Aims: The main focus of the Remote CT project will be to develop a three-part service for remote 3D Computed Tomography (CT) reconstruction, simulation, analysis and visualization. The service will be deployed at the Imaging and Medical Beamline at the Australian Synchrotron and the ANU micro-CT facility, and is expected to be applicable to other facilities. The first component of the service will provide researchers with the functionality for access from their home institution to CT data processing at the remote processing facility (which will be the MASSIVE supercomputer for the Australian Synchrotron), providing for different modes of CT reconstruction, analysis and simulation. The second component of the service will provide 3D data visualisation capabilities against datasets located remotely and also allow seamless transfer of the resulting images to the remote user desktop. This functionality will be useful for preliminary analysis of raw and reconstructed CT data, as well as for producing final publication and presentation quality images, and also for remote collaboration between different teams participating in CT experiments. The third component of the service will enable secure and efficient transfer of large CT file sets to and from the facilities, providing the user with a transparent user-friendly interface.
Main participants:CSIRO, VeRSI, VPAC, ANU and the Australian Synchrotron.
Project Committee Chair: Prof. Rob Lewis, Director of the Monash Centre for Synchrotron Science.
Achievements:Some initial use cases have been documented, an initial code review has been done on the software prototype, CSIRO have agreed to release the code under an open source license, and a technical working group is progressing the system design. A small test cluster is being installed at the synchrotron, to be used for testing until MASSIVE is in place.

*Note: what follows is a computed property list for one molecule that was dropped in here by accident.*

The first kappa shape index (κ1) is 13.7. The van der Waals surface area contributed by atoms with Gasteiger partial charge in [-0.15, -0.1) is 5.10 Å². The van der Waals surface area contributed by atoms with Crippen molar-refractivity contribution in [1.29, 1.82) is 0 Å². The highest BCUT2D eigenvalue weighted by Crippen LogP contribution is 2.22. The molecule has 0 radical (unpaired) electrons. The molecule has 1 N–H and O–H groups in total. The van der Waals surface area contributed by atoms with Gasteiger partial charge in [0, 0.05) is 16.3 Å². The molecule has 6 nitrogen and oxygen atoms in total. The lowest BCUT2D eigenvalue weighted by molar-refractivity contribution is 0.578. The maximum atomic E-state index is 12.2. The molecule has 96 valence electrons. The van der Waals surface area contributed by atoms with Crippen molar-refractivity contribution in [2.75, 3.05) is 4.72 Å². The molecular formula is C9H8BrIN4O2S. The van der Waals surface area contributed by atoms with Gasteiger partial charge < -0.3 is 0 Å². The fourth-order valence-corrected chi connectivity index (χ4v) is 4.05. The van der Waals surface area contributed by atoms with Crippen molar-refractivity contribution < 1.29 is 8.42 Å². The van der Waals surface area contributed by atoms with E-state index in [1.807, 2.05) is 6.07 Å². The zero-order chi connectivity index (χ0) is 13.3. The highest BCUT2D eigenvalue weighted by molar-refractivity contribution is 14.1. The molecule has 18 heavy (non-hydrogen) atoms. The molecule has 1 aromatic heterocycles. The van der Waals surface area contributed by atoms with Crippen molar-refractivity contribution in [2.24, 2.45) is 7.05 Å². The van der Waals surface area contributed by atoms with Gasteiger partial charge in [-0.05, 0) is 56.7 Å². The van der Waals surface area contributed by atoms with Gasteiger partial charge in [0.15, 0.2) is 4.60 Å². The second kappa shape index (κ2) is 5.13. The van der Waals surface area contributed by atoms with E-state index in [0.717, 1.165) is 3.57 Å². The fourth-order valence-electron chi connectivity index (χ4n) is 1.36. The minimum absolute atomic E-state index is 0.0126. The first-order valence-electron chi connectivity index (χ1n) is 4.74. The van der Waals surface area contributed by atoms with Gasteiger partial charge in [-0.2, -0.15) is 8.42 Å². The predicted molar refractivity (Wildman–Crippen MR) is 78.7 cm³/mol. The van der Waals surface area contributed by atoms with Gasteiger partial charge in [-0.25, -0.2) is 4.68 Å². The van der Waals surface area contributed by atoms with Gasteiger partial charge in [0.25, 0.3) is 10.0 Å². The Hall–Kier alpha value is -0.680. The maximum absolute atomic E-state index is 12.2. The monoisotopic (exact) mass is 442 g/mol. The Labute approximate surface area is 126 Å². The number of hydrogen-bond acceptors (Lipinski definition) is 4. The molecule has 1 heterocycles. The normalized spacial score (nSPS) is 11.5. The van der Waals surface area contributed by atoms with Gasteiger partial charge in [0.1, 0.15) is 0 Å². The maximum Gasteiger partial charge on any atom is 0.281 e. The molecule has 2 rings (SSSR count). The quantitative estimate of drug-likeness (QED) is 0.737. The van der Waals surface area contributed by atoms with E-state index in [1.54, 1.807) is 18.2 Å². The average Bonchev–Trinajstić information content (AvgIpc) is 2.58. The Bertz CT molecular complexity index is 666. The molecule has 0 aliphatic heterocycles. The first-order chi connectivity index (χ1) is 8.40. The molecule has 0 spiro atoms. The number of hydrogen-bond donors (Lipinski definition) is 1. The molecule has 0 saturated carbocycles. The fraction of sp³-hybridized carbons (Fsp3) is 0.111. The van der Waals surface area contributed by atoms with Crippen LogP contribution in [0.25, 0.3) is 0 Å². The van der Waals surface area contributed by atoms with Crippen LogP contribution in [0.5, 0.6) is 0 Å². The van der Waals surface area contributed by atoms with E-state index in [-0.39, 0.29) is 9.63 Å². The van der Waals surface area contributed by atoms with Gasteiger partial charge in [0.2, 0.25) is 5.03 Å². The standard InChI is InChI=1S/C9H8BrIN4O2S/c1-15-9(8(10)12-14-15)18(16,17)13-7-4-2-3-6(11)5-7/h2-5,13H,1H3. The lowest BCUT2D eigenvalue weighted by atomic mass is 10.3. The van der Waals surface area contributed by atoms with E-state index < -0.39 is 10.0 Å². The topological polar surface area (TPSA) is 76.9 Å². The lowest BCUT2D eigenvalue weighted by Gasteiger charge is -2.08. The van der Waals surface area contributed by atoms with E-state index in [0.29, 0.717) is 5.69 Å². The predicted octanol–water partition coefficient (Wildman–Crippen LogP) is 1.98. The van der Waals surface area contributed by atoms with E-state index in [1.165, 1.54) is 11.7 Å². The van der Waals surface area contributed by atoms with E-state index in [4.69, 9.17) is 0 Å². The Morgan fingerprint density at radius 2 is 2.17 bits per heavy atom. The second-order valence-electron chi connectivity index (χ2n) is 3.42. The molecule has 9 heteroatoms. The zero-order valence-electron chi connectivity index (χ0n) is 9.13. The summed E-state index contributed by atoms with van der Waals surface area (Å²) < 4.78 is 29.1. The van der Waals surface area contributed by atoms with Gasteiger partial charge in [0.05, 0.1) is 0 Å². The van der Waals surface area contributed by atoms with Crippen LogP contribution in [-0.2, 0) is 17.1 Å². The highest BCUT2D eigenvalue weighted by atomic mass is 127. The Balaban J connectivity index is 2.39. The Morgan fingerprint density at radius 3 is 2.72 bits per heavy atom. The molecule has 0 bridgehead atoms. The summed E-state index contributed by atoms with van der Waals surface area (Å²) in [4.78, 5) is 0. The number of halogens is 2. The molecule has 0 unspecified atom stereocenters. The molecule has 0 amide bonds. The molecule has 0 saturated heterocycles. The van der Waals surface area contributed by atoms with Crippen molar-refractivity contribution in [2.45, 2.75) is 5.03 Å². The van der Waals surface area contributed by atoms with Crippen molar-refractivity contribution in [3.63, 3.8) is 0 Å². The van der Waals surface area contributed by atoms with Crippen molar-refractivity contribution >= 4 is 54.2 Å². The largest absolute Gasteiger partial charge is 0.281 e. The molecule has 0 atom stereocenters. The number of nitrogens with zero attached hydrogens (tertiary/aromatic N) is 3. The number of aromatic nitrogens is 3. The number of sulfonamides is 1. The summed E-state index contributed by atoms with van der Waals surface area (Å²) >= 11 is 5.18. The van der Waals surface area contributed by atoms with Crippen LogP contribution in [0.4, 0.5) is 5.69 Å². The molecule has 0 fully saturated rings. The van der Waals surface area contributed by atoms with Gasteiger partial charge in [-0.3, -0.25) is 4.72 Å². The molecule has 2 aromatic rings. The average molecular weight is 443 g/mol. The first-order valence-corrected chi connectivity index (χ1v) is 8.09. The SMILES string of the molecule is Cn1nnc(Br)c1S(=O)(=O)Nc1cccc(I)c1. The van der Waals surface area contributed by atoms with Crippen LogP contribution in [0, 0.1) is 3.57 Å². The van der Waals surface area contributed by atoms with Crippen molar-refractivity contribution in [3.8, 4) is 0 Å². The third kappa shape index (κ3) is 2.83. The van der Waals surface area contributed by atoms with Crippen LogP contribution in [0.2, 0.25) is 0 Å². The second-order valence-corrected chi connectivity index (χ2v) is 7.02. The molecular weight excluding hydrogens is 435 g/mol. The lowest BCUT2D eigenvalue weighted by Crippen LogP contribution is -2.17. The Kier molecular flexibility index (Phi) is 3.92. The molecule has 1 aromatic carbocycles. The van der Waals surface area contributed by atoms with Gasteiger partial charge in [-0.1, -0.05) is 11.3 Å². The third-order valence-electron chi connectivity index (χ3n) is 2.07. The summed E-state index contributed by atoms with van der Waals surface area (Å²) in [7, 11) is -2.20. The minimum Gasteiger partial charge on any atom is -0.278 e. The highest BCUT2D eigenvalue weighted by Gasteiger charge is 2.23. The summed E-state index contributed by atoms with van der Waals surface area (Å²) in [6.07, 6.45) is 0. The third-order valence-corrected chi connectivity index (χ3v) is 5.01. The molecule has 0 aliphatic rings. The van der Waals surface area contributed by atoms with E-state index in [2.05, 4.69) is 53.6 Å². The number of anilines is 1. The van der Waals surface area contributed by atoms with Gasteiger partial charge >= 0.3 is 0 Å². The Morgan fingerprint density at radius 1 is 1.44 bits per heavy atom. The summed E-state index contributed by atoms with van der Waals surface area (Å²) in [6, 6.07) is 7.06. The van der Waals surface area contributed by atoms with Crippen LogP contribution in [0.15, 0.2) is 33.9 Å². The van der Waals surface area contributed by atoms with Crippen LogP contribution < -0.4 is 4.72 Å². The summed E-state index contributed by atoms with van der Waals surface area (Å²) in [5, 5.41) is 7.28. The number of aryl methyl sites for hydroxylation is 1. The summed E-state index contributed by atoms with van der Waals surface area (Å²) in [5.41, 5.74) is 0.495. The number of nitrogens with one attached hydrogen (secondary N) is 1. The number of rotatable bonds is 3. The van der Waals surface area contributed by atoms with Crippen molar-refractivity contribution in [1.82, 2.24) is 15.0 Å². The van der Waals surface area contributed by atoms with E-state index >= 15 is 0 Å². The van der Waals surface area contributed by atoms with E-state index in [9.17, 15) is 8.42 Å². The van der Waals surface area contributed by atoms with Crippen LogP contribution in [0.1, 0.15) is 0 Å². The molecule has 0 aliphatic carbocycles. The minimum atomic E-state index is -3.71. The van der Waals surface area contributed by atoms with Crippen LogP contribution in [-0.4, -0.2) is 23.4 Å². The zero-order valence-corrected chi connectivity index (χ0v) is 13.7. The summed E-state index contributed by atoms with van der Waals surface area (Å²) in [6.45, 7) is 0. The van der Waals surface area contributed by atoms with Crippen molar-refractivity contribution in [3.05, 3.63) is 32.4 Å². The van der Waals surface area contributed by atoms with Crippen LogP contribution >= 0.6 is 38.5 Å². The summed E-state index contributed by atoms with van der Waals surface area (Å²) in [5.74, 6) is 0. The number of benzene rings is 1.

Aims: The establishment of the Spatial Information Services Stack (SISS) is a consequence of the increasing complexity of spatial data integration and the need to interact with multiple communities of interest through access to spatial data, information and services based on open standards for interoperability. SISS aims to provide an information exchange layer above data sources and to work with the providers and consumers of spatial data to assist them in adopting the access and exchange mechanisms. Through the SISS project some of the core services needed for the creation of a federated spatial data commons will be developed, including an OGC Catalog Service to provide a register of spatial data registries and a Discovery Portal providing access to the registers. SISS will build on existing open source software to develop common software components that can be deployed with spatial data holdings to make the holdings accessible within the spatial data commons.
Main participants: Auscope, CSIRO and IVEC.
Project Committee Chair: Dr. Bob Haydon, CEO of AuScope.
Achievements:The SISS technology stack is now operational and the AuScope Discovery Portal uses all components to source data from multiple government organizations and research groups who have deployed the stack. Feedback from government agencies and research groups during the AuScope mid-term review indicates a very positive view of the SISS components and the development approach and deployment assistance being provided. The AuScope road show and Spatial@Gov conference have also been successful in demonstrating the SISS and assisting organizations with understanding what deployment requires from them. As a result, all State and Territory Geological Surveys are committed to deploying the SISS against Mineral Occurences, Mining Activity, Mines and Borehole header databases and the Bureau of Meteorology announced at Spatial@Gov that they also intend on using SISS. In addition to the government agencies, the CSIRO Minerals Down Under (MDU) flagship program will deploy the SISS against a number of geochemistry datasets and there will be improvements to the data services from the Centre of Excellence for 3D Mineral Mapping.